Like many breeds of domesticated livestock, the complete history of the Nigerian Dwarf is incomplete.Through the years and stages of development, records were not always kept, or if they were, they are sketchy at best. Developing the history of the breed is much like putting a jigsaw puzzle together that is missing many of its pieces. To reach the present day Nigerian Dwarf, one has to use a combination of documented facts, speculation, deductive reasoning and a little imagination.
What is known is that throughout tropical Western Africa,there is a type of goat referred to as the West African Dwarf (WAD). These goats are used as a food source, both meat and milk, for the local population. Due to economic hardships, keeping "pets" was not an option. It appears that little thought is used in breeding and it is truly a survival of the fittest phenomenon taking place. In the writings about Albert Schweitzer and his work at his hospital in Lambrene in the country now known as Gabone, the local goat is often times referred to, and in fact is credited with supplying the milk for the hospital. The imported breeds typically known as dairy breeds weren't able to withstand the Tse-Tse fly, and therefore were not productive. The WAD goats continued to survive and thrive. Throughout books on Dr. Schweitzer, pictures of goats similar in type to what are referred to as a Nigerian Dwarves in the U.S. can be found.
Exactly how the WAD goats came to American soil is one of the missing pieces in the puzzle. One theory is that as the big cats were shipped to zoos, goats were loaded on to the vessels as a food source for the cats while in transit. The goats that weren't consumed went on to the zoos. As early as 1918, Joseph Crepin reported in the second edition of la Chevre that WAD goats had been imported to the United States. Additionally, there were a number of documented importations from the 1930s to the 1960s.
The beginning of the breed in this country lies in zoos. The first miniature goats to appear in this country were part of zoo exhibits, and occasionally research institutions. As the population began to grow, it became necessary to reduce the number of animals and individuals had their first opportunity to own these unique goats. Originally, all small goats of WAD origin were indiscriminately referred to as pygmies. In the beginning, pygmy was used more to describe a size of goat rather than a specific breed, much like Swiss is often times used to refer to the various erect eared breeds hailing from Europe.
As time went on, breeders began to notice differences in type within what had become the Pygmy breed. It became apparent that there were two distinct types: the shorter legged, heavier bodied, round bone animals more typical of what is known today as a Pygmy, and the more refined, angular animal that has become today's Nigerian Dwarf. As breeders began to communicate, they discovered there were others in the United States and Canada that had similar observances. Mrs. Bonnie Abrahamson of North Ogden, Utah, while working in a zoo in California was one of the first to notice the distinctive difference.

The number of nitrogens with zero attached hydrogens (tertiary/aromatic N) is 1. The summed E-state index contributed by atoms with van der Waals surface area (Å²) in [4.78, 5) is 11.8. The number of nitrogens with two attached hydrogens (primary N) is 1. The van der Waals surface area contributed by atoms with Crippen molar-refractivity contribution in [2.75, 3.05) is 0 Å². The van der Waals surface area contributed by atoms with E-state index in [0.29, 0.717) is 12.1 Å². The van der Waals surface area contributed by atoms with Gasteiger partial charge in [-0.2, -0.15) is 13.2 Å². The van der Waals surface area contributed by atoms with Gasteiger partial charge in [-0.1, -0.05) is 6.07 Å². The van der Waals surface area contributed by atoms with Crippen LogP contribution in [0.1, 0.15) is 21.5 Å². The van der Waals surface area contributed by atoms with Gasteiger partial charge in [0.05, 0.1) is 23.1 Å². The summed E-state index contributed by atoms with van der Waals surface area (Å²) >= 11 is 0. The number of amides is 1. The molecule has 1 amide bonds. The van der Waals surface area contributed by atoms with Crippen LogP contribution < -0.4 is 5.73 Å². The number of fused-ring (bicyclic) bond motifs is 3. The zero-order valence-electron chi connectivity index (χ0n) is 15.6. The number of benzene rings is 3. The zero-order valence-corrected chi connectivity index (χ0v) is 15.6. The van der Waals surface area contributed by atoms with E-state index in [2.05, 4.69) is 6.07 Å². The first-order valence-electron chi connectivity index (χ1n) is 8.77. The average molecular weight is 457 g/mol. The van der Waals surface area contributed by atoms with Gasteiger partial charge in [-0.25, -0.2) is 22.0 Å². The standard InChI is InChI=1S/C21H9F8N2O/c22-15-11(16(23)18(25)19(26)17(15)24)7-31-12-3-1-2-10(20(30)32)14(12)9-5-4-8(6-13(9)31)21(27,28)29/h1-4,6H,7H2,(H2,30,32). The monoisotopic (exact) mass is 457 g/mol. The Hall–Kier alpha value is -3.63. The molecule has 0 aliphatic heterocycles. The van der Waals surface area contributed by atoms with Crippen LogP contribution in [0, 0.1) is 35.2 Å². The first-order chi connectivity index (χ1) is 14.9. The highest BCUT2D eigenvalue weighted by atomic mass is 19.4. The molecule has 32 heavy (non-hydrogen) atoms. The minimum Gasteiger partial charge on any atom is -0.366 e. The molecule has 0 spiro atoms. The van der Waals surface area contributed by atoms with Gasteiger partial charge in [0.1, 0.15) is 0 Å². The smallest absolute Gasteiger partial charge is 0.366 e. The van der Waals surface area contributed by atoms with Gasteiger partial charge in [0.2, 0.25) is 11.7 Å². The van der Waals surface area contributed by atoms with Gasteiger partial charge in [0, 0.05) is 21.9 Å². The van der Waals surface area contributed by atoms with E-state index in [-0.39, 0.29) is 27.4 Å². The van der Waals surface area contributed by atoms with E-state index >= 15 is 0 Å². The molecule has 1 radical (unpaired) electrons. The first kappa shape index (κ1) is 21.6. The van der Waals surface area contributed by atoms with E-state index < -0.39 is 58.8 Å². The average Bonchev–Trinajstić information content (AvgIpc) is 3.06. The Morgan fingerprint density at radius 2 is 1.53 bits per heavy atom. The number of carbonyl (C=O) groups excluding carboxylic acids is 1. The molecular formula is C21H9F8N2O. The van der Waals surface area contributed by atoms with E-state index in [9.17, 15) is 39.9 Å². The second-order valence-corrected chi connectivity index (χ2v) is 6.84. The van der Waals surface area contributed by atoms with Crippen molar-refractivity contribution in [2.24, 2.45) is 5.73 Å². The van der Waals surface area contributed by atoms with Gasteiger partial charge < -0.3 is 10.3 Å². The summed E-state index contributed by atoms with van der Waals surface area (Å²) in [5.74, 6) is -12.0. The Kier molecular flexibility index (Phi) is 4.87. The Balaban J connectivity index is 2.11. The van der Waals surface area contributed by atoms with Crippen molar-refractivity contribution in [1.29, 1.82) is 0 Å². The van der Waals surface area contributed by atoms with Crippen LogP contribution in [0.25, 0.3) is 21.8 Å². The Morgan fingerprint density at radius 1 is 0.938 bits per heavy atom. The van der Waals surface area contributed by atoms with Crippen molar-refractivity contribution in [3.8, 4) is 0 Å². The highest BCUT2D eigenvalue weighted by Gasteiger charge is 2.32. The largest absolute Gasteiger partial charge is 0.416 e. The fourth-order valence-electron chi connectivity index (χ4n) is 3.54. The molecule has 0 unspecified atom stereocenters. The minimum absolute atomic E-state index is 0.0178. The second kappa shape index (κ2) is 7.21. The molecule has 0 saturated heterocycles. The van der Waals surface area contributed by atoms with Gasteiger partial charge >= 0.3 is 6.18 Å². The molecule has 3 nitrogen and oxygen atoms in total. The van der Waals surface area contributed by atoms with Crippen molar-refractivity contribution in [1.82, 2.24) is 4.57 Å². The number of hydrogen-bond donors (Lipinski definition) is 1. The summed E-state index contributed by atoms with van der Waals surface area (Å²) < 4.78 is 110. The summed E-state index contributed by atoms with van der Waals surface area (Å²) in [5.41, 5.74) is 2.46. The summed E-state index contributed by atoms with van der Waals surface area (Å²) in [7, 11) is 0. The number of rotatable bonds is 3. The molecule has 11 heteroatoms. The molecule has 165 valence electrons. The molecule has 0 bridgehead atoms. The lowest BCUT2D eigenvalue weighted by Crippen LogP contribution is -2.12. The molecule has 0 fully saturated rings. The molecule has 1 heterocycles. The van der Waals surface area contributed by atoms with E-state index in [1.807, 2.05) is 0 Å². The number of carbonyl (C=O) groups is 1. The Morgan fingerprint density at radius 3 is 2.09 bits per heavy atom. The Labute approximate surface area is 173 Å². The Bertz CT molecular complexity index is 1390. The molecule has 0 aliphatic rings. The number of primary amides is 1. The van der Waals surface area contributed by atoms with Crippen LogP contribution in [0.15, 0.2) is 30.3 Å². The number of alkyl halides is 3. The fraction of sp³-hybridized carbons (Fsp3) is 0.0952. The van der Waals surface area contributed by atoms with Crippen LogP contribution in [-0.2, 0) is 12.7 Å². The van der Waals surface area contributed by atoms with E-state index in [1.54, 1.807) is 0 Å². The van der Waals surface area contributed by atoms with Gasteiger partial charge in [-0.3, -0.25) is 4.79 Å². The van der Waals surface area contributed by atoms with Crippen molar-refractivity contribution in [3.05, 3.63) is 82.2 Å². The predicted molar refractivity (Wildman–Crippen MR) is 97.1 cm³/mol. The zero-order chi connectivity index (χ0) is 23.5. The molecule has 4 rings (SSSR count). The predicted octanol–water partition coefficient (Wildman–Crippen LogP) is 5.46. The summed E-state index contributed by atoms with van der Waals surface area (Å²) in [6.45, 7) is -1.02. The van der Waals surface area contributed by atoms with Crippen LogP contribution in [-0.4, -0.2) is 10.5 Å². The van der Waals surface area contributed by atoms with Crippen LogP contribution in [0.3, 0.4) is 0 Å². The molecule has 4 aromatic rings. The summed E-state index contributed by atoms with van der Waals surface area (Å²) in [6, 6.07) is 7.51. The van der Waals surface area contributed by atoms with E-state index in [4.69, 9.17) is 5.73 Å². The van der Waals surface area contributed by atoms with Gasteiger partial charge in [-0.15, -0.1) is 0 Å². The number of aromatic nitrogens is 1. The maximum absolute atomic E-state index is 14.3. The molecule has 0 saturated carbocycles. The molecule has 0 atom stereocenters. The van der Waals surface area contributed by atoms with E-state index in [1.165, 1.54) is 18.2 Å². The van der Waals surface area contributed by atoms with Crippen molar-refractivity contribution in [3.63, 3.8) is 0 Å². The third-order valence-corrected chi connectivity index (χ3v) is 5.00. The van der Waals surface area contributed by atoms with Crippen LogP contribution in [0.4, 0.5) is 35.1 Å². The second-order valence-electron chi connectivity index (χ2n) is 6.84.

Mrs. Abrahamson brought several black and white animals that she referred to as Nigerian Dwarves to an AGS Pygmy certification committee. Despite their more refined type and dairy appearance, these animals were accepted into the AGS Pygmy herdbook. At about the same time, Mr. Heabert Woods of Alexandria, Indiana, had animals similar in type to Mrs. Abrahamsons, but brown in color, refused entry into the National Pygmy Goat Associations herdbooks because of their color.
These two breeders petitioned the International Dairy Goat Registry (IDGR) to open a herdbook for Nigerian Dwarves. IDGR opened a separate herdbook for the breed, complete with a standard emphasizing dairy characteristics, and on July 24, 1981, Mr. Robert Johnson's Bullfrog Alleys Johnny Jump-Up #2, a buck bred by Mrs. Abrahamson, became the first Nigerian Dwarf registered by any registry. By January 1987, there were 384 animals registered in the herdbooks of IDGR as Nigerian Dwarves, with 93 of those registered the previous year alone. In part, largely due to the fact that IDGR does not sanction shows, the popularity of the registry has waned over the years.
In 1984, the American Goat Society (AGS) opened a herdbook for Nigerian Dwarves, and by September of the following year, 82 animals, representing breeders from 8 states and Canada had been registered. The first AGS registered Nigerian Dwarf distinction goes to Wrights Pansy, AGS # D-1f, owned by Francis Wright of Indiana. Mr. Woods was instrumental in getting a separate herdbook for the breed with AGS, and was made chairman of the Nigerian Dwarf committee. Mr. Wright and Pat Freeman of Dutton, Ontario completed the original Nigerian Dwarf committee for AGS.
The early Nigerian Dwarves were seen most often in three distinct color lines, all of similar type, even though many of the early breeders attempted to keep each color line separate from the others. A majority of these early animals were brown, black or gold, all with or without random white markings. Possibly because of the limited number of representatives of the breed, breeders did begin to mix the color lines fairly early on, although references to specific color lines could still be found as late as 1988.
From the first show in 1985 with a few animals, it is now not uncommon for a show of Nigerian Dwarves only to approach 200 animals. AGS sanctioned shows are being held in almost every part of the country, and Nigerian Dwarf breeders are traveling thousands of miles a year to promote the breed and their herds.
In 2002, the Nigerian Dwarf was also accepted into the American Dairy Goat Association herdbook. The first ADGA National with a Nigerian show will be held in 2010.
***( The above information was copied from andda.org, visit their website for more information)***